Architects Sudesh Nanayakkara and Mangala Nelum Kumari, set forth to design a house in the suburbs amidst a coconut plantation, for a family that sought a living environment with a traditional and contemporary space.

By Chiranthi Rajapakse |  Photography: Eresh Weerasuriya

Archt Nanayakkara explained the concept of a sequential progression, which played an important part in the design of the house. The visitor is gradually introduced to the spaces of the house which are arranged on several levels starting from the road entrance. The spaces progressively open to the other such that the whole scheme is not revealed at once.

The spaces progressively open to the other such that the whole scheme is not revealed at once.

The garage is set in a semi basement from which the visitor ascends a short stairway to the house, at the top of which there is a long corridor, which is open on one side to the garden. The wall of the corridor gives a first impression of textural rawness, which extends to the white washed ceiling, creating a semi rustic approach. This effect has been incorporated at different levels and places, to give each its character.

The corridor stretches towards the main entrance doorway, which partly opens on to a water courtyard. This subtle element provides a sense of orientation to several spaces providing an illusion of greater depth. A floating deck and the solitary tree rising out of the black sheer waters also contributes to the indoors as it reflects and invites the outdoors in and the water further reflects a scissor stairway that leads to tne upper floor. An office room and a guest bedroom are also located at the mezzanine  level. The guest bedroom overlooks and enjoys the greenery around while being isolated from the rest of the house ensuring its privacy.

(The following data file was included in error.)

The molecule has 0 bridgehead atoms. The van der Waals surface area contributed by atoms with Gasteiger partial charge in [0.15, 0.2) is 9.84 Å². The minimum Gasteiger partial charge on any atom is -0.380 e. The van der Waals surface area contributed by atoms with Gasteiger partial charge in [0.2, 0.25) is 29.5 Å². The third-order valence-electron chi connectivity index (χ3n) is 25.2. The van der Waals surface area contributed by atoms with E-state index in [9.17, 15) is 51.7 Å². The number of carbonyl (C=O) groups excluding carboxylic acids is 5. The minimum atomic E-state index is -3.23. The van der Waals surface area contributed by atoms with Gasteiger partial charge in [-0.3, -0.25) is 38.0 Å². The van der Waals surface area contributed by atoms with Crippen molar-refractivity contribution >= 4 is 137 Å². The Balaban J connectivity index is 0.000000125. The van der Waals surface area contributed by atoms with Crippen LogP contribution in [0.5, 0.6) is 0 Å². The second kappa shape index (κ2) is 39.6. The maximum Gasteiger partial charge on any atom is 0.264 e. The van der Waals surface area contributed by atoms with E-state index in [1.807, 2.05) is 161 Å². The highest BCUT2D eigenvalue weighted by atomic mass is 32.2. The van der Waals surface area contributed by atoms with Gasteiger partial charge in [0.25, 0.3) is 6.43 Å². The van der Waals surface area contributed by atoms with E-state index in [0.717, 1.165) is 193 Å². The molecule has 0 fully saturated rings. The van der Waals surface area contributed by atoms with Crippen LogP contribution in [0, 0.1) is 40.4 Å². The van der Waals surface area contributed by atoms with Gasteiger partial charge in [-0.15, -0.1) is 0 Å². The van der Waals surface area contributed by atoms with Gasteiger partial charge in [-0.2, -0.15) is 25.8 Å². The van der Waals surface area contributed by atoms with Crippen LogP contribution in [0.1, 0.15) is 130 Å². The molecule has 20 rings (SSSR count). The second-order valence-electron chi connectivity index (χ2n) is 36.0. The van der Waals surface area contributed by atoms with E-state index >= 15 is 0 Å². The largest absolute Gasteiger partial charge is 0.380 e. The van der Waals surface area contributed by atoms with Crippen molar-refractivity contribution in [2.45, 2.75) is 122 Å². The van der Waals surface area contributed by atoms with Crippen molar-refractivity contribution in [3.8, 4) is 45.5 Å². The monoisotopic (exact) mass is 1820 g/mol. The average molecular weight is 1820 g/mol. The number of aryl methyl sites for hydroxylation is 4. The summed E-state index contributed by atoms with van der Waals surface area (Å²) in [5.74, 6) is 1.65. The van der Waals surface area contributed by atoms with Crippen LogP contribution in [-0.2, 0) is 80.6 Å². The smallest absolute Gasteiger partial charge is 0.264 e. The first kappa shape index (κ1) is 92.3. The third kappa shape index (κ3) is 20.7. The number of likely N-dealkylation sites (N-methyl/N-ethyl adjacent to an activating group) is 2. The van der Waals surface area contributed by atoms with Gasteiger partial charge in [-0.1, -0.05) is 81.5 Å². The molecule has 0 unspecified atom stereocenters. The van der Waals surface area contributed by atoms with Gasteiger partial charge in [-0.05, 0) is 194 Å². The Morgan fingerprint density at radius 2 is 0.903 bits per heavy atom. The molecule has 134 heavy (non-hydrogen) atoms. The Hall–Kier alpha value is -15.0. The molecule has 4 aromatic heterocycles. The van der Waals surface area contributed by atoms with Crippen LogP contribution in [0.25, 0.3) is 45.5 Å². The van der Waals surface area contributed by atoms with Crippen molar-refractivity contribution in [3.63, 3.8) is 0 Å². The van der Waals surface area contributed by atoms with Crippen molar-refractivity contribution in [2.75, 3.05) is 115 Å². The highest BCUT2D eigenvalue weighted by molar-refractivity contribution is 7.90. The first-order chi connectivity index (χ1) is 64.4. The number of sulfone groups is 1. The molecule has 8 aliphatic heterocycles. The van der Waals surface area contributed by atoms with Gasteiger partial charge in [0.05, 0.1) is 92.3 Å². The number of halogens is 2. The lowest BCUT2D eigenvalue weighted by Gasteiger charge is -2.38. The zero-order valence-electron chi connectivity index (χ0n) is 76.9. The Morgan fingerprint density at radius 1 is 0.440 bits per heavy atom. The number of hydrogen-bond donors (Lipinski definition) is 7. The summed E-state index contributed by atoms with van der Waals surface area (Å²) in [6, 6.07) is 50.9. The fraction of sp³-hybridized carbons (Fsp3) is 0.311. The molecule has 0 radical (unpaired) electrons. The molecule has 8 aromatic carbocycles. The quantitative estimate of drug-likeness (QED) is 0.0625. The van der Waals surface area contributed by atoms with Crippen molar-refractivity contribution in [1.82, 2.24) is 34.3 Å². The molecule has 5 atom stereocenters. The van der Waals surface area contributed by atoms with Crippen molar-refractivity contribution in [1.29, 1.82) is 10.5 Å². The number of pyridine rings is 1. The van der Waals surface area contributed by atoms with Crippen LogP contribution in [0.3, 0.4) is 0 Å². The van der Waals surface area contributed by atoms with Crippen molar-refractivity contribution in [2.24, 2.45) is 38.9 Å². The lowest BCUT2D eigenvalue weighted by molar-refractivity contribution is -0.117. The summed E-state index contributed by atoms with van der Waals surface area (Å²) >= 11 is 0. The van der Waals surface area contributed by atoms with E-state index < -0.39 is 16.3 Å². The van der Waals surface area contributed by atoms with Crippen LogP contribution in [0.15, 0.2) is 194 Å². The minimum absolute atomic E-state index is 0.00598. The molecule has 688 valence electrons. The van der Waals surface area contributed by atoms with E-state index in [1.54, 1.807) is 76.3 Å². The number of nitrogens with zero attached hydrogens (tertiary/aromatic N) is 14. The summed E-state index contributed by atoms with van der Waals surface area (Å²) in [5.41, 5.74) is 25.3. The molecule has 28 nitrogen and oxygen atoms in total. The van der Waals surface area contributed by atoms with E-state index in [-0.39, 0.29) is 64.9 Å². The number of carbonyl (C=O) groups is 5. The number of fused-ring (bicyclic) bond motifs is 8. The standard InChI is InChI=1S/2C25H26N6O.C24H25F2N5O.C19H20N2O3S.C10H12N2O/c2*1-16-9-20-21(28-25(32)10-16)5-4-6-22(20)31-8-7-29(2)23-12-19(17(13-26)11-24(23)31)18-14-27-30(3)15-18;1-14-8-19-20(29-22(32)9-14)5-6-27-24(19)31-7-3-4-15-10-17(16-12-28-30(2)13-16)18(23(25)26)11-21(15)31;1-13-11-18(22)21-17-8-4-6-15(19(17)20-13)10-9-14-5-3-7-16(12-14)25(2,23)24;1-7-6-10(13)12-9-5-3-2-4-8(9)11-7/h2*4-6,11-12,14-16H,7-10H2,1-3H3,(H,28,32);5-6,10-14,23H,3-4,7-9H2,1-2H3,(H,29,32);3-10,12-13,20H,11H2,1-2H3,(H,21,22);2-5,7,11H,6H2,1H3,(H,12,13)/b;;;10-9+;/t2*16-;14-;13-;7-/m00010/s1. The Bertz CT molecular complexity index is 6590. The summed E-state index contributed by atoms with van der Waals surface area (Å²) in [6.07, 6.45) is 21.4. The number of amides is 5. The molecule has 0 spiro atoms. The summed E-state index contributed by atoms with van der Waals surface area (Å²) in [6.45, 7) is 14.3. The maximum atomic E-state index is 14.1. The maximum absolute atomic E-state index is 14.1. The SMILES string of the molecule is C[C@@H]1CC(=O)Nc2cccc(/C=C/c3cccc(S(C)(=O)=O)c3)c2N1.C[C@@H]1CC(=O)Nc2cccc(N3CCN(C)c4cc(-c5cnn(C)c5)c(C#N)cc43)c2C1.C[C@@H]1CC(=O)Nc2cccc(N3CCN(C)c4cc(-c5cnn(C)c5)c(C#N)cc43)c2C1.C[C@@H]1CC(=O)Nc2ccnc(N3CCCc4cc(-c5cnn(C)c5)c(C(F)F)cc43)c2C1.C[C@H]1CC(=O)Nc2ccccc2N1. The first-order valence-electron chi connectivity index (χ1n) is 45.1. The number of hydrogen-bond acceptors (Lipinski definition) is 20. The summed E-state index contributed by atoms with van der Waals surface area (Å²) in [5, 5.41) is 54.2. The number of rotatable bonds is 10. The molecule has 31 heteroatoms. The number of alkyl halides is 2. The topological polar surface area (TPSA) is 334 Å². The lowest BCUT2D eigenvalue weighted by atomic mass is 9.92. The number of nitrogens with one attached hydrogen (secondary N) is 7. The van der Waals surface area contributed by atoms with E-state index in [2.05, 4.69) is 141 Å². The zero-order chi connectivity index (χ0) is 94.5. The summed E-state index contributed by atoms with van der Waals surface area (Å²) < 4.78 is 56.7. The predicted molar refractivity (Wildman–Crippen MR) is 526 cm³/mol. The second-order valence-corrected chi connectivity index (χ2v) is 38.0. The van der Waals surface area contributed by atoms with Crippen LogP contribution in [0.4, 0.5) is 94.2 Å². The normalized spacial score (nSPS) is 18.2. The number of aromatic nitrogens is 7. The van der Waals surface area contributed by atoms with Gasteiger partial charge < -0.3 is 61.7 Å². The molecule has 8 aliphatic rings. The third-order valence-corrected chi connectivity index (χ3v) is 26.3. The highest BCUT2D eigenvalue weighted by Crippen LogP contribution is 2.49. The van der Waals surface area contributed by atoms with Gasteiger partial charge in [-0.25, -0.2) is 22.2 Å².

The open corridor ends in the dining and living spaces and the same décor of cement titanium floors and minimal furnishings continues in the living room where the sliding doors which open out onto the garden create the sense of being in the garden itself.

The furniture has been selected to suit the style of the house while the essence of a traditional Sri Lankan house has been incorporated within in a contemporary manner. Archt Nanayakkara believes that the minimal manipulation of elements in terms of interior and exterior decor can achieve maximum comfort.

“In keeping with the traditional theme, indigenous trees were planted in the garden in an effort to make the garden an extension of the external landscape,” says Archt Nanayakkara.

The upper floor contains three bedrooms and the private living areas for the family.  First are the children’s bedrooms, and an informal living area, which is used as a recreational space by the family.The master bed room is linked with a bridge within the upper floor offering the best of the surrounding, framing different vistas from three sides. This has been designed as a suite, including a lounge within and a full spread bathroom and a terrace area.

Timber louvres have been used for a majority of the upper floor windows, ensuring privacy while maintaining ventilation at the same time. The atmosphere of the upper floor is that of a secluded living area, quite different from lower floor where the emphasis is on openness.

Archt Nanayakkara acknowledges the support of his client who he says, gave him an entirely free hand in making the design decisions throughout the project. The result is a graceful blending of tradition and modernity to create an aesthetically pleasing and comfortable dwelling.

Principal architect: Sudesh Nanayakkara

Project architect: Mangala Nelum Kumari Other Consultants

Structural engineer: Lionel Gunewikrama

Quantity surveyor: Renuka Jayasekara

Square Area of the Site: 18.5 perches

Total Area of the House: 4,300 sqft

Date of Completion: December 2008

Project period: 11 months

Contractor: Lakshman Manawadu   Client: Priyantha & Swini house